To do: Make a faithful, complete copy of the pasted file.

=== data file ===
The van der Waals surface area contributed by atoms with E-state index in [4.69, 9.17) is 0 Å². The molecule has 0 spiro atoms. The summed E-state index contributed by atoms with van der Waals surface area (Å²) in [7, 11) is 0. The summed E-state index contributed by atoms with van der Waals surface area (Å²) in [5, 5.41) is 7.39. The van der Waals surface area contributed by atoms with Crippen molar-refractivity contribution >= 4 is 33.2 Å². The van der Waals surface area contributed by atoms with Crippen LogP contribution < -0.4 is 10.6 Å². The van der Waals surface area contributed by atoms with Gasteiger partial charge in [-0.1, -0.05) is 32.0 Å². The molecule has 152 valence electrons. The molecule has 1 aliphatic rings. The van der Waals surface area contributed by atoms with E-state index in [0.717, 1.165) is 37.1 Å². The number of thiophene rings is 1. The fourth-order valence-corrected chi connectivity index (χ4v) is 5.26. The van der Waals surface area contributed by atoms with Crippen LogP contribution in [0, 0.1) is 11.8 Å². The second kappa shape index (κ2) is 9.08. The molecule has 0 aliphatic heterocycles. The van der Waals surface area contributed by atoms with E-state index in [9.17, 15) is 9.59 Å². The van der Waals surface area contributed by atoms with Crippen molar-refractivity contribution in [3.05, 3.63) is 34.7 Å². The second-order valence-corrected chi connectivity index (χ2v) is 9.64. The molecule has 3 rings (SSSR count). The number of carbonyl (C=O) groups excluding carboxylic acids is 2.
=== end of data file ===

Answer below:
The van der Waals surface area contributed by atoms with E-state index in [4.69, 9.17) is 0 Å². The molecule has 0 spiro atoms. The summed E-state index contributed by atoms with van der Waals surface area (Å²) in [7, 11) is 0. The summed E-state index contributed by atoms with van der Waals surface area (Å²) in [5, 5.41) is 7.39. The van der Waals surface area contributed by atoms with Crippen molar-refractivity contribution >= 4 is 33.2 Å². The van der Waals surface area contributed by atoms with Crippen LogP contribution < -0.4 is 10.6 Å². The van der Waals surface area contributed by atoms with Gasteiger partial charge in [-0.1, -0.05) is 32.0 Å². The molecule has 152 valence electrons. The molecule has 1 aliphatic rings. The van der Waals surface area contributed by atoms with E-state index in [0.717, 1.165) is 37.1 Å². The number of thiophene rings is 1. The fourth-order valence-corrected chi connectivity index (χ4v) is 5.26. The van der Waals surface area contributed by atoms with Crippen LogP contribution in [0, 0.1) is 11.8 Å². The second kappa shape index (κ2) is 9.08. The molecule has 0 aliphatic heterocycles. The van der Waals surface area contributed by atoms with E-state index in [9.17, 15) is 9.59 Å². The van der Waals surface area contributed by atoms with Crippen molar-refractivity contribution in [3.05, 3.63) is 34.7 Å². The second-order valence-corrected chi connectivity index (χ2v) is 9.64. The molecule has 3 rings (SSSR count). The number of carbonyl (C=O) groups excluding carboxylic acids is 2.